What will surprise people about this show?

Hopefully people will see that classical music isn’t like the stereotypes; it’s beautiful, thrilling and totally relevant to anyone that likes being moved by live music.

Book your tickets to see the Ruisi Quartet today!

Five Minutes with Guy Parker-Rees

Would you bet on a long-legged, wobbly-kneed giraffe to win a dance contest? We know we wouldn’t! We asked Guy Parker-Rees, the illustrative force behind the classic, hilarious picture book Giraffes Can't Dance, some questions about his exciting, interactive show - which celebrates 20 years since publication. There will be drawing, reading and, of course, DANCING!

Firstly, can you introduce us to your show and tell us what it is about?

It celebrates 20 years of the much loved, best-selling picture book, Giraffes Can’t Dance. The event is all about expressing exuberance – my work as an illustrator, capturing the joy of painting, dancing and animals. With the audience’s help I’ll create a new dancing animal character, show them how I paint picture-book illustrations and get the children to be bold artists by helping them to create their own animal characters. Finally, I’ll read the story with plenty of participation and dancing – Gerald the giraffe may well come out for a dance at the end too!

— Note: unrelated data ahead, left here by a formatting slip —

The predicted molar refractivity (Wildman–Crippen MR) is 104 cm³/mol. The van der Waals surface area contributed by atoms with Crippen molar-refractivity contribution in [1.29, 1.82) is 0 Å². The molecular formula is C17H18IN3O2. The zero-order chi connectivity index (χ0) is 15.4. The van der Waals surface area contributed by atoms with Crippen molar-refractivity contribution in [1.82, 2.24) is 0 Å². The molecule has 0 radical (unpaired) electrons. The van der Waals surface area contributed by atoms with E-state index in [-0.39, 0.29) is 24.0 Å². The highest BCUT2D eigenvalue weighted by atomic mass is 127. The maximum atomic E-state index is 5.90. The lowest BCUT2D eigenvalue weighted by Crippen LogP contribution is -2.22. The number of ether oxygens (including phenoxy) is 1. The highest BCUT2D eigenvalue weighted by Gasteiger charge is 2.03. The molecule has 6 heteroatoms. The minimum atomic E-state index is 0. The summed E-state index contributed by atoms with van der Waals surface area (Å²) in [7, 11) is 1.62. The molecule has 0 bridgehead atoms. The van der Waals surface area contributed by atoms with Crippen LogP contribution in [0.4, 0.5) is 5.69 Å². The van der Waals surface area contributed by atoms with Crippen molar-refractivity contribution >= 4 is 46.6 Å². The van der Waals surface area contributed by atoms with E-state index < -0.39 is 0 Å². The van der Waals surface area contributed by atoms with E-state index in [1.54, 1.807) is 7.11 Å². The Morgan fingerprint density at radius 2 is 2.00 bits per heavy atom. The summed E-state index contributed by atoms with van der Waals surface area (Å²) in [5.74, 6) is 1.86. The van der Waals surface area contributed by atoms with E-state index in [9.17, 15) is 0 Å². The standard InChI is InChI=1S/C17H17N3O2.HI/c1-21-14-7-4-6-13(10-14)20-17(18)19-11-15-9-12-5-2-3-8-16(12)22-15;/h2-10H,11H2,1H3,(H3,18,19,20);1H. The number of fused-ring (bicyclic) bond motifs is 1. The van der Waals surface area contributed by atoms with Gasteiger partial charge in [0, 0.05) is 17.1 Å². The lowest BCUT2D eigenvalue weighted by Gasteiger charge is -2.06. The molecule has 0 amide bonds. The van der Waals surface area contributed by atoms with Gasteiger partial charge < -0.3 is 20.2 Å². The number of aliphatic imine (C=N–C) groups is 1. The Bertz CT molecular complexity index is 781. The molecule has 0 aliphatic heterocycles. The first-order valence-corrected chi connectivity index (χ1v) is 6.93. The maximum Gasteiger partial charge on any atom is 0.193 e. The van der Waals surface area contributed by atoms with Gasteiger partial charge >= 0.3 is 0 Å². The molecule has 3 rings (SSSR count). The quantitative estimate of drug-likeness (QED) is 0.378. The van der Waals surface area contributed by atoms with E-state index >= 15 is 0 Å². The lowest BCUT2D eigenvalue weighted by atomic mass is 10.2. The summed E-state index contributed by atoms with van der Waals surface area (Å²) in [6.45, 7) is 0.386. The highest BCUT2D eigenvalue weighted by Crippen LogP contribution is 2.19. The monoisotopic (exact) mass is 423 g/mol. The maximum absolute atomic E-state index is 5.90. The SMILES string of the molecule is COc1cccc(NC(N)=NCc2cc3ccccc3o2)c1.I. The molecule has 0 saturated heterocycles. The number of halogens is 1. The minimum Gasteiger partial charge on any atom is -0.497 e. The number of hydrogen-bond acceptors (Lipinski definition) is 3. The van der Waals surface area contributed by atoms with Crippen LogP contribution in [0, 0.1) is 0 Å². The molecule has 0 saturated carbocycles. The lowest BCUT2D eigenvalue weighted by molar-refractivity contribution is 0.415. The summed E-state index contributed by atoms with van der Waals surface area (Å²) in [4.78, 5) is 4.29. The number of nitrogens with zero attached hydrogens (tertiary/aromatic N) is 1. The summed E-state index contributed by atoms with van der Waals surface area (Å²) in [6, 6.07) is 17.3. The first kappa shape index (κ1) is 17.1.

Why should someone come and see your show?

Because they love the book, are interested in painting and want to see how an illustrator works… oh, and because they want to have fun!

Where did the idea and inspiration come from?

Giles Andreae wrote the story after seeing the enigmatic way that giraffes move in Africa, whilst my ideas for the illustrations came from my long love of Africa, where I was born!

What sort of person is going to love this show?

Every parent and child that has loved the book over the last twenty years!

Want to come for a dance with Gerald? Get your tickets at the Giraffes Can't Dance - 20th Anniversary Dance Party event page!

Five Minutes with Ultima Vez: TrapTown